I have received a few requests for tips/themes, so I’m going to try to incorporate them in the next few weeks. Maggie asked if I could do one for self portraits, so that is what this week’s theme is focused on. As a mom and avid photographer, the only time I ever get in a picture is if I take it myself. I’m sure many other moms are in this same predicament, too.
In order to take a self portrait, the best way is to use your remote or timer. Arms length definitely works, but it is just harder to try to get a good shot when you have to worry over if you arm is blocking the shot…and it’s just awkward. So, learn to use the timer and remote.
Family Photo taken before Mass on Christmas – remote and tripod
When using either of these, make sure you know where the focus will land to make sure you have a decent in-focus shot. I either set my camera to auto-focus, or set the center-focus point, and make sure I place myself where the focus will land. It’s a bit of trial and error to make sure the focus is landing right. You may want to put a child in the spot you want to sit and do a few test shots.
Now, how to take a better portrait. A little bit of this depends on what you want for your portrait.
If you want a more dramatic, make-you-look-fabulous shot, then here are a few tips.
- Put on more makeup than you normally would. Lipstick, eyeshadow and eyeliner. It helps to accentuate your features and make them pop.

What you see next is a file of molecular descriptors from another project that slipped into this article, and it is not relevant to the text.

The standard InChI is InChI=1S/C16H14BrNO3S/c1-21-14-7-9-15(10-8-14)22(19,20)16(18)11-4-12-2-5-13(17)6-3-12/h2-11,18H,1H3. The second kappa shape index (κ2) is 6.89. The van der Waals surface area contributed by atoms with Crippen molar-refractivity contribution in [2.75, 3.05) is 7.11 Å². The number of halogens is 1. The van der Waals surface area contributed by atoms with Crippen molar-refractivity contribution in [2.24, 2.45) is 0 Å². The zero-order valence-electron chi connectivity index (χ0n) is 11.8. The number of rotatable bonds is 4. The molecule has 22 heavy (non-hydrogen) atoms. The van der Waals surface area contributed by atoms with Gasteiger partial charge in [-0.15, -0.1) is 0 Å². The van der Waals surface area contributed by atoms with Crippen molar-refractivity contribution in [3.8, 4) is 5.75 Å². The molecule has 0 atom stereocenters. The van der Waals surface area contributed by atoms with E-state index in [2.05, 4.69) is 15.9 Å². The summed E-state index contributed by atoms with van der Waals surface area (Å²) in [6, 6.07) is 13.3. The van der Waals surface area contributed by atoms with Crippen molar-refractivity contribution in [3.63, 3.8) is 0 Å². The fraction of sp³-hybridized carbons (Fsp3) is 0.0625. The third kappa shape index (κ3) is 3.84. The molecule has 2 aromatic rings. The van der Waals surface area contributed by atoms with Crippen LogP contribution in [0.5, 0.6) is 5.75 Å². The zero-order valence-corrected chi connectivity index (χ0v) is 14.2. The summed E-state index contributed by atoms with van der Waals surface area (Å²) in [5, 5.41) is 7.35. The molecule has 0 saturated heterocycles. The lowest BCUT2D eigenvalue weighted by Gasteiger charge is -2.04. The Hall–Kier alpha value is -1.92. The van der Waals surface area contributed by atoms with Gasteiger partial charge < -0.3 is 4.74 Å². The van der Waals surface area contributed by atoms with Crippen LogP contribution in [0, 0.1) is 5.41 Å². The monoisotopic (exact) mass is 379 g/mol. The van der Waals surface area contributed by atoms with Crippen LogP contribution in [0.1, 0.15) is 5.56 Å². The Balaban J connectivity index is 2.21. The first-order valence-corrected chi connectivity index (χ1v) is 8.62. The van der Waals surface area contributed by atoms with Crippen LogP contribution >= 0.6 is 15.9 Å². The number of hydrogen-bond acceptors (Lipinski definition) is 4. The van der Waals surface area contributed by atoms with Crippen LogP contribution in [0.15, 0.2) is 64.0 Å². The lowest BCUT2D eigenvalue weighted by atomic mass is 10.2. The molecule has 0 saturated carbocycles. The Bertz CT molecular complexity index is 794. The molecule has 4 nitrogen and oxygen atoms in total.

- Wear solid colors, or just keep the outfit less busy. You don’t want your clothing to be the focus of the photo.
- When taking your picture, elongate your neck, push your chin forward and tilt your head a bit. It makes your face look thinner…and looking thinner is always a good thing.
- If you are going for a whole body shot – don’t stand parallel to the lens. Angle your body (again…thinning!) and try to create “triangles” with your arms. Have your hands on your hips and not flat against your body. Having your arms hang close to your sides adds weight and makes you appear “closed”. Opening up your arms and keeping them away from your body makes you appear more open and friendly.
- Sit next to a window, but make sure direct sunlight is not falling on you. That will cause harsh lighting, and you want the light to be more diffused.
- Overall, try to be mindful when taking your portrait (posing and adjust your clothing for wrinkles and such) and try different expressions (happy, serious, goofy…have fun with it!).
- Take lots of pictures, one has got to turn out right??